SOFIA: After a week of intrigue, delays and cross country treks, Viswanathan Anand and Veselin Topalov will finally sit down in the Bulgarian capital on Saturday night to play the first game of the €2 million World Championship chess match.
The match will be World champion Viswanathan Anand’s biggest challenge given the off-board obstacles he has already faced and the strength of his opponent.
Topalov goes into the match as favourite. His world ranking is higher, his recent form is better than that of Anand, he has a career 11-10 lead in classical games against Anand, he has the white pieces in the first game and is playing in front of his home crowd.
Even more importantly, Anand’s preparation has been severely interrupted by finding himself stranded in Frankfurt due to the Icelandic volcano ash cloud on his way to the match. Anand and his team were then being forced to endure a five country, two-day trek in a mini-bus to get to the Bulgarian capital.
Anand requested a three-day delay to recover but was reluctantly granted only a postponement of a single day by the world body FIDE over strenuous objections to any delay from the organising committee.
Anand arrived in Sofia in the early hours of Tuesday morning in a delegation of eight which included his wife and manager Aruna and most of the team of seconds who backed him during his successful 2008 title match against Vladimir Kramnik. (Seconds help Anand in targeting Topalov’s weaknesses and analyse planned opening moves while Anand is sleeping.)
Nonetheless, Anand has both his opponent and history to overcome. In 1997, as a sprightly 27-year-old, Anand, having just completed an exhausting month-long qualifying event, raced from the Netherlands to Switzerland to meet a relaxed Anatoly Karpov for the FIDE knock-out world crown.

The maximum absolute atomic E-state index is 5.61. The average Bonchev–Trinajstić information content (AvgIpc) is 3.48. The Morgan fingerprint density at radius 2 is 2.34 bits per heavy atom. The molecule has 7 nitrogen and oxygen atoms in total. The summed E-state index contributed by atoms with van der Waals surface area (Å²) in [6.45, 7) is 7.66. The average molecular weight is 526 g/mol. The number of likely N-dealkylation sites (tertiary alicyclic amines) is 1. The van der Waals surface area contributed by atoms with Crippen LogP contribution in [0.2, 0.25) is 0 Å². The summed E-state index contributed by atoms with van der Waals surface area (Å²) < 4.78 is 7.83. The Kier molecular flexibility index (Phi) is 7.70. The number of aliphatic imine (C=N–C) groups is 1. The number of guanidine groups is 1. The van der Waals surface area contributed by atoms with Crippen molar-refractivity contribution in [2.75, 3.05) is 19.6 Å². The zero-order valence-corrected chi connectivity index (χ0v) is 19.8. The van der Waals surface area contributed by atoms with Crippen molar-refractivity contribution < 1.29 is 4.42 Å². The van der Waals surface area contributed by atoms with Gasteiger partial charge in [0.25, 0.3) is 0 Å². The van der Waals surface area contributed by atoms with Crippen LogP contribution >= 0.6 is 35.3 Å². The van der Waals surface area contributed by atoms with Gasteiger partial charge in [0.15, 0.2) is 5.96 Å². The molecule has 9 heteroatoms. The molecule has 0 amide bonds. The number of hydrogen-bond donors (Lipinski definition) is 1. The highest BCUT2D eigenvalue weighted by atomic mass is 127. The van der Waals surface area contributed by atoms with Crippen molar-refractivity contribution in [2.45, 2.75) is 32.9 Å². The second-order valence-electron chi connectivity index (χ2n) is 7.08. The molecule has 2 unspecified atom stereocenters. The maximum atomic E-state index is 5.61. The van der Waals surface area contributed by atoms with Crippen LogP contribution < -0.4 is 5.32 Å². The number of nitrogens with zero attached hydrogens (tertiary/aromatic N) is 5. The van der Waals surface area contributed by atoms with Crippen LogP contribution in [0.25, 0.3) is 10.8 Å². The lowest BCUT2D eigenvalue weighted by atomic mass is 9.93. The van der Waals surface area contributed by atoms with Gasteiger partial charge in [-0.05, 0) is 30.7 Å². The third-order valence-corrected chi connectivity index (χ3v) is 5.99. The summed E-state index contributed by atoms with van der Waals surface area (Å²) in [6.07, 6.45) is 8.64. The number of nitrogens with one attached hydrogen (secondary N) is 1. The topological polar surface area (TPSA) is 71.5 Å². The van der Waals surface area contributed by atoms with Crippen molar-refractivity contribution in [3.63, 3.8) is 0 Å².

Anand forced the match into rapid tie-breakers, the form of chess at which he was and is peerless, but with victory in sight Anand blundered and lost a key game and the FIDE title.
Older and wiser
Now 40, Anand is older and wiser — he has refused to be baited by any jibes from Topalov’s team — but he is at an age where the demands of competitive chess weigh heavily and a three-week battle for the world title may stretch the Indian legend to the limit.
Anand goes to the gym regularly but Topalov, 35, looks to be fitter.
Anand’s key asset, and one which may enable him to retain the match title he took from Kramnik in 2008, is that after all his setbacks in match play he knows how to prepare well for a world title match.
Anand described the process as hibernation for six months, thinking only of his opponent and this in part explains his recent modest tournament performances.
Great sportspeople have the ability to shine in adversity and at the opening ceremony on Wednesday Anand appeared calm and relaxed. Whether he can also put the off-board travails out of his mind and outpoint the local hero will begin to be known late on Saturday night.